The ancient Christian expression, “the blood of the martyrs is the seed of the Church,” is commonly known. We as American Christians may think of it as an encouraging or awe-inspiring reminder of the courage of martyrs, often in centuries past, and how their witness inspired others and us to live our faith today. But I think few of us realize the extent to which our brothers and sisters are persecuted right now, throughout the world, for the faith we share.
That’s why John Allen’s new book, The Global War on Christians: Dispatches from the Front Lines of Anti-Christian Persecution is such an important read.
The book is divided into three sections: anti-Christian persecution around the world; myths about the global war on Christians; and fallout, consequences, and response. Allen proves that anti-Christian persecution is undeniable. He also shows how the term “war” is not hyperbole in describing this problem. He also shares some of the myths surrounding the victimization of Christians, importantly sharing what’s true and what is not, to help put things in a realistic context.
John Allen, who is a prolific author on all things Catholic, and editor of the Catholic news website cruxnow.com, has a unique perspective. He is himself Catholic, so he has an insider’s view of things. He has a keen sense of how Catholicism interacts with the world culture at large, and so he can and does write about it fairly and comprehensively. He’s written about so many Catholic issues, from papal elections to scandals, from Church politics to theology.
Reading John Allen on any topic can sometimes seen overwhelming, so thorough is he to cover all aspects. And in a book about Christian persecution and martyrdom, that can be even more daunting. But it’s both sobering and uplifting to have such a well-rounded picture of what millions of Christians of the rest of the world experiences.
The Global War on Christians is a 2016 edition of a book originally published in 2013. It’s been updated because in just those three short years, the notion of Christian persecution has become a settled fact, rather than a “stretch” by those of us in the West. That’s because of the dramatic stories from the Middle East, but Allen points out that the Middle East is not the only place where Christians are marginalized or martyred.
In this new edition, Allen shares even more stories and facts to reflect the most recent areas of concern.
Allen tells a ruefully funny story in The Global War on Christians. David Barrett, a pioneer of the study of Christian martyrdom before his death in 2011, spoke to a group of Christian business people. They asked him, “What is the single most effective form of evangelization?” He said that the evidence points to martyrdom as the most effective form of evangelization.
As Allen shares, “The response of the crowd quiet for a minute, until one of the industrialists finally had the nerve to ask, ‘Dr. Barrett, could you tell us what the second most effective form of evangelization is?’”
A highlight of Allen’s writing is how he is able to tell the stories of so many in a detailed, respectful way, so that the reader gets to know many individual stories, rather than the trends. For instance, he explains that one such person was known in his community as “a man of God, trusted by all” before his martyrdom.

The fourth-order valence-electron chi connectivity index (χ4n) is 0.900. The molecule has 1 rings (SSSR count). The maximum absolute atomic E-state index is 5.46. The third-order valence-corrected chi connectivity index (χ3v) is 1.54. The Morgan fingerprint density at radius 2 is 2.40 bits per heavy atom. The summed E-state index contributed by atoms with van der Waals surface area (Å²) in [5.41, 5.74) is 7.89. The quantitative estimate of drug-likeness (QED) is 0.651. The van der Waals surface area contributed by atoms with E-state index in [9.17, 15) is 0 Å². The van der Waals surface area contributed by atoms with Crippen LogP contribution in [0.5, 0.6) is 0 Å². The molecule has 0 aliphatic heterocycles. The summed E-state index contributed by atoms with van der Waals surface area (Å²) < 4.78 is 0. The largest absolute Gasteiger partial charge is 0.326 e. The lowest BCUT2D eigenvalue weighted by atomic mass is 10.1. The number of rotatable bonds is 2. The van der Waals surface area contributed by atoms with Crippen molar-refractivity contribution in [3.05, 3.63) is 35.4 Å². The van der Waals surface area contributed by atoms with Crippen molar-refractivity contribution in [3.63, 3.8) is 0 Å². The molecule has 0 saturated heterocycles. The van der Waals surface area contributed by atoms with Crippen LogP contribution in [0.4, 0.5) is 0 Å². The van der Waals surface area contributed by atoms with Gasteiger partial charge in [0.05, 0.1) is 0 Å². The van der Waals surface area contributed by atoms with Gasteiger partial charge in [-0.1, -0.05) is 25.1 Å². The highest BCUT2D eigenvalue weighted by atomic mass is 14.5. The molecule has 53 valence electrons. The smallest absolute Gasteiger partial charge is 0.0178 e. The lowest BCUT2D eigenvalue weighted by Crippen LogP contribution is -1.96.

“One spiritual fruit of the global war on Christians is providing the contemporary church with more such stories, both those told about the dead by others and those that survivors can tell for themselves,” Allen writes.
I confess that I found the book incredibly depressing at times, and wondered how in the world the average American Catholic can do anything at all about it. I also have a healthy dose of guilt pondering my relatively easy Catholic life in the West. That’s why Allen’s final chapter, “What’s to be Done,” is so powerful. It details the ways that a number of solutions, from prayer, global thinking, “micro-charity,” institutional humanitarian relief, political activism, and refugee resettling, can help to alleviate the sufferings of those most vulnerable to abuse.
There’s a new documentary about the writer and “farmer-philosopher” Wendell Berry and about his life-long advocacy for simple living. The film’s producer/director, Laura Dunn, talked with an interviewer about how making the film overwhelmed her about the state of the world, but Berry’s approach to life helped her reconcile it with her own life. You can read that interview here.
As Dunn shares in the interview, ”What he’s saying to me is, there is no big solution. It’s broken. We’re all complicit in a broken system, and it a broken world. The question isn’t how can I fix it all. But how can I, with my own two hands, do good work, every day. And I find that immensely hopeful.”
In the same way, we Catholics who feel overcome by the state of the world, the evil present, the enormity of what Christians in other places undergo, we can feel hopeless. But by making concrete actions, beginning with prayer, we can create change in the world, with our own two hands.